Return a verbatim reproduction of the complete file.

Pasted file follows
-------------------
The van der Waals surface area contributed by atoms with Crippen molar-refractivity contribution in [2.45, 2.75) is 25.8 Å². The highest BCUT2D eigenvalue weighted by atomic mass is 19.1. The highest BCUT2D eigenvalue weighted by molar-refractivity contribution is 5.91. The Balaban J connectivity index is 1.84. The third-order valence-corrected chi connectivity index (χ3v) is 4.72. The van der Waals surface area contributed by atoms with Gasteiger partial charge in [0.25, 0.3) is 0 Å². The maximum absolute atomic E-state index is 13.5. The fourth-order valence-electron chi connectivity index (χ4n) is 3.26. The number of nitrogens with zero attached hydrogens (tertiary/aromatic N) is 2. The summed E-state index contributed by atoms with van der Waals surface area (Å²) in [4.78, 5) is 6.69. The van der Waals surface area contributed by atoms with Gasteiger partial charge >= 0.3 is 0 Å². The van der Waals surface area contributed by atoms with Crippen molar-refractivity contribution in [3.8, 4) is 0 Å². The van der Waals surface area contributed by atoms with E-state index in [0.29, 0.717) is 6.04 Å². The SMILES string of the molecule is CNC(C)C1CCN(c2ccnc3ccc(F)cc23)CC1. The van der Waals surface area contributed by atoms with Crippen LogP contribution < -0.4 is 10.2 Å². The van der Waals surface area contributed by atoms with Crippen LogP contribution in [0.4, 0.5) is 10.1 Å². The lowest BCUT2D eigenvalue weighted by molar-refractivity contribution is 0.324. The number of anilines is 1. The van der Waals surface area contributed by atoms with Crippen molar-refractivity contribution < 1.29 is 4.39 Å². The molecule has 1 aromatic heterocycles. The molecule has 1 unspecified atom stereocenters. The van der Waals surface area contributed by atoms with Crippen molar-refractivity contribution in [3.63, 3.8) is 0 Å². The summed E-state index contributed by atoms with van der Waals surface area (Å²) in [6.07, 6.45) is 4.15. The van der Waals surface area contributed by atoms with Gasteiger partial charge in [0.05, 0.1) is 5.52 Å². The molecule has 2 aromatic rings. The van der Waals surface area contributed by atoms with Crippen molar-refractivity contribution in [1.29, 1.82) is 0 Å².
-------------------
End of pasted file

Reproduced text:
The van der Waals surface area contributed by atoms with Crippen molar-refractivity contribution in [2.45, 2.75) is 25.8 Å². The highest BCUT2D eigenvalue weighted by atomic mass is 19.1. The highest BCUT2D eigenvalue weighted by molar-refractivity contribution is 5.91. The Balaban J connectivity index is 1.84. The third-order valence-corrected chi connectivity index (χ3v) is 4.72. The van der Waals surface area contributed by atoms with Gasteiger partial charge in [0.25, 0.3) is 0 Å². The maximum absolute atomic E-state index is 13.5. The fourth-order valence-electron chi connectivity index (χ4n) is 3.26. The number of nitrogens with zero attached hydrogens (tertiary/aromatic N) is 2. The summed E-state index contributed by atoms with van der Waals surface area (Å²) in [4.78, 5) is 6.69. The van der Waals surface area contributed by atoms with Gasteiger partial charge >= 0.3 is 0 Å². The van der Waals surface area contributed by atoms with Crippen molar-refractivity contribution in [3.8, 4) is 0 Å². The van der Waals surface area contributed by atoms with E-state index in [0.29, 0.717) is 6.04 Å². The SMILES string of the molecule is CNC(C)C1CCN(c2ccnc3ccc(F)cc23)CC1. The van der Waals surface area contributed by atoms with Crippen LogP contribution < -0.4 is 10.2 Å². The van der Waals surface area contributed by atoms with Crippen LogP contribution in [0.4, 0.5) is 10.1 Å². The lowest BCUT2D eigenvalue weighted by molar-refractivity contribution is 0.324. The number of anilines is 1. The van der Waals surface area contributed by atoms with Crippen molar-refractivity contribution < 1.29 is 4.39 Å². The molecule has 1 aromatic heterocycles. The molecule has 1 unspecified atom stereocenters. The van der Waals surface area contributed by atoms with Crippen molar-refractivity contribution in [3.63, 3.8) is 0 Å². The summed E-state index contributed by atoms with van der Waals surface area (Å²) in [6.07, 6.45) is 4.15. The van der Waals surface area contributed by atoms with Gasteiger partial charge in [0.05, 0.1) is 5.52 Å². The molecule has 2 aromatic rings. The van der Waals surface area contributed by atoms with Crippen molar-refractivity contribution in [1.29, 1.82) is 0 Å².